Waterfront Estates

Naples Modern

When we began the design of the home, we were given an open design license.  Immediately, we felt that we did not want the composition to dominate the site.  We created the forms to be a simple and elegant play of planes and shifting layers with natural materials balanced by white walls and roof lines.  By doing this, it naturally catches light and shadow. Naples is known for traditional style homes primarily because I believe that many relate modern styles to cold, sterile spaces and boxes. This was the challenge in introducing a new contemporary home here. We were sensitive to establishing a style that would be well accepted.  However,  the Tropical modern style is a way to connect contemporary architecture with nature.  There is a context of organic materials such as wood and natural stones in nearly every element of this design.  The forms are not grand or overstated.  It involves the balance between the natural materials and the juxtaposition of the stucco and block walls and roof lines.  There are subtle introductions such as the driveway, which is poured in place concrete, has integrated grass and shell rock which creates an understated connection to the veneered reef limestone walls.  The exterior wood veneer, which is thermally treated poplar, is set amid the tropical landscaping.  The clear anodized aluminum window frames are a throwback to the mid-century modern homes which inspire us.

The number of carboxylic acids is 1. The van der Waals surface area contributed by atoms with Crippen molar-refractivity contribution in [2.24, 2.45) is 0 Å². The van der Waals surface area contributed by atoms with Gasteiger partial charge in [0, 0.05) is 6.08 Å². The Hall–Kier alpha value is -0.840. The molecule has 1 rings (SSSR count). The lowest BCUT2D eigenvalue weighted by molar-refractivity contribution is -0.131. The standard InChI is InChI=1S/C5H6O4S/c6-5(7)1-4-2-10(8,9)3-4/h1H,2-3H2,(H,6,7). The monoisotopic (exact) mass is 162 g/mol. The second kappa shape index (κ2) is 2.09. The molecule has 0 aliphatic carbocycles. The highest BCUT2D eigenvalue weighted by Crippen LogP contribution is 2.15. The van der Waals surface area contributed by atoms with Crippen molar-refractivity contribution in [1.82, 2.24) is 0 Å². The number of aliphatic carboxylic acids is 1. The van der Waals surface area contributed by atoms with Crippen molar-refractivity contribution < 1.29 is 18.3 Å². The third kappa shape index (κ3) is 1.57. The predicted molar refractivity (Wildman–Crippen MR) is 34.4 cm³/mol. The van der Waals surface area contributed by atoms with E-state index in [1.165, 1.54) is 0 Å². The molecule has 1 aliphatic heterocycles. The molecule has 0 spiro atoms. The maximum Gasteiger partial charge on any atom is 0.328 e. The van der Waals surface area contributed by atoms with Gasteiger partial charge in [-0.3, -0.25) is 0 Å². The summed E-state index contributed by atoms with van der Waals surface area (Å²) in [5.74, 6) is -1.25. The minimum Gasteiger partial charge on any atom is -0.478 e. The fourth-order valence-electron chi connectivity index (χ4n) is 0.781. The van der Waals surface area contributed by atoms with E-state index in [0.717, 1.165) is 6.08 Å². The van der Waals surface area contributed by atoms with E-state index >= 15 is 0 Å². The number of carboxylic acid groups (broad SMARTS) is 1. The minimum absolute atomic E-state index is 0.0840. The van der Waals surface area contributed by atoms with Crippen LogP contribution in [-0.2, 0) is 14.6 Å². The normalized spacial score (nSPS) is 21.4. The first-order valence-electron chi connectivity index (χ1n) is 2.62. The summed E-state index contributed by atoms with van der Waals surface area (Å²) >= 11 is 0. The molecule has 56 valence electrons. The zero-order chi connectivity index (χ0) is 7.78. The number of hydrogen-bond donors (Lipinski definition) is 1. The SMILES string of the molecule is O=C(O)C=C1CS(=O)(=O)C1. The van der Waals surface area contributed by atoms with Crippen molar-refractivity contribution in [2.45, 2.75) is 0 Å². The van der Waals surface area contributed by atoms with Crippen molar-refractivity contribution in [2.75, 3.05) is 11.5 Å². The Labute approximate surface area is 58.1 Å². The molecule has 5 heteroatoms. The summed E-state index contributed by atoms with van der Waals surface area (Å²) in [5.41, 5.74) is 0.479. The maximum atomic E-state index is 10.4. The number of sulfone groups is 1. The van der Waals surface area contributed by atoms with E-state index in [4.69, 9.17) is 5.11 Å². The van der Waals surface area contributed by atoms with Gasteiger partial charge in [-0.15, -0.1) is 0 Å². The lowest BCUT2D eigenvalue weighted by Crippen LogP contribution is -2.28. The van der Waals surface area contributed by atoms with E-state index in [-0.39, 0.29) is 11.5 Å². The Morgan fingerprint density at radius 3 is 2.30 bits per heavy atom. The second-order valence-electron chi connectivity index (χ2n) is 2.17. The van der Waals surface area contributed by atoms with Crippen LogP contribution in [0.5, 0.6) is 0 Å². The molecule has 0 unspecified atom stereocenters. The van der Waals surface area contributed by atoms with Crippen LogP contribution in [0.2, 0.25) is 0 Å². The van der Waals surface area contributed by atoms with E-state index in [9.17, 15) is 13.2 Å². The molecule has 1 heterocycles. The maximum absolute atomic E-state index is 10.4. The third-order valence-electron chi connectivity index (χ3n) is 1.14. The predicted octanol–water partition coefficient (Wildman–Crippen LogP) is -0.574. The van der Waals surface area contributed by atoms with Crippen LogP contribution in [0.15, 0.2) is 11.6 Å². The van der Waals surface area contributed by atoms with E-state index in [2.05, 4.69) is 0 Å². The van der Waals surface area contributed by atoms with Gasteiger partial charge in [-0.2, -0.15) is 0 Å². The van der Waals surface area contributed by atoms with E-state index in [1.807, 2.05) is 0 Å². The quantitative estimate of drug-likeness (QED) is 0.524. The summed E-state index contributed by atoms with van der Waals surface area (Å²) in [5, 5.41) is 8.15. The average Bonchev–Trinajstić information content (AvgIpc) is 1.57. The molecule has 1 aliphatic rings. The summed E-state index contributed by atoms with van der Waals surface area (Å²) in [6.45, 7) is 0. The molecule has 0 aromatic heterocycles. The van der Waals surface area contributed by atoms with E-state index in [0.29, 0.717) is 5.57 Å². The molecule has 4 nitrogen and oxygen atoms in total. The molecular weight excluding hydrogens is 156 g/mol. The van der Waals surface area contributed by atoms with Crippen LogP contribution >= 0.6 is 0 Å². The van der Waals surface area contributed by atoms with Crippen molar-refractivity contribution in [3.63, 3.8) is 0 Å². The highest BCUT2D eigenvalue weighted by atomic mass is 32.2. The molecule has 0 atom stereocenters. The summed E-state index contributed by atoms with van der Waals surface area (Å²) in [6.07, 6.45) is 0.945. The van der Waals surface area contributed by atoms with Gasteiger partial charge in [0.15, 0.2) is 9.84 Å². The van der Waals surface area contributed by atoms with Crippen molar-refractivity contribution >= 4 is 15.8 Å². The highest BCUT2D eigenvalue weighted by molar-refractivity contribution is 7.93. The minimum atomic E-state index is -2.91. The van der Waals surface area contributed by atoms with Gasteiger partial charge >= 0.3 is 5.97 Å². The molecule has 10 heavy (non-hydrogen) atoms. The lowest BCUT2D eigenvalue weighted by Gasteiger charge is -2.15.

On the interior, we wanted a transparency between interior and exterior but that meant a connection between materials as well.  Working with the decorators unlimited they understood this connection.  The great room was especially important to collaborate.  The volume of the space  and the integration of the functions of living, dining and kitchen needed to be seamless yet inviting.   This involved working with warm materials, lighting, integrating the fireplace and utilizing soft fabrics and rugs. 

Project Designers: Annie and Jack Carruthers

Interior Designer:  The Decorators Unlimited, Jason Lynn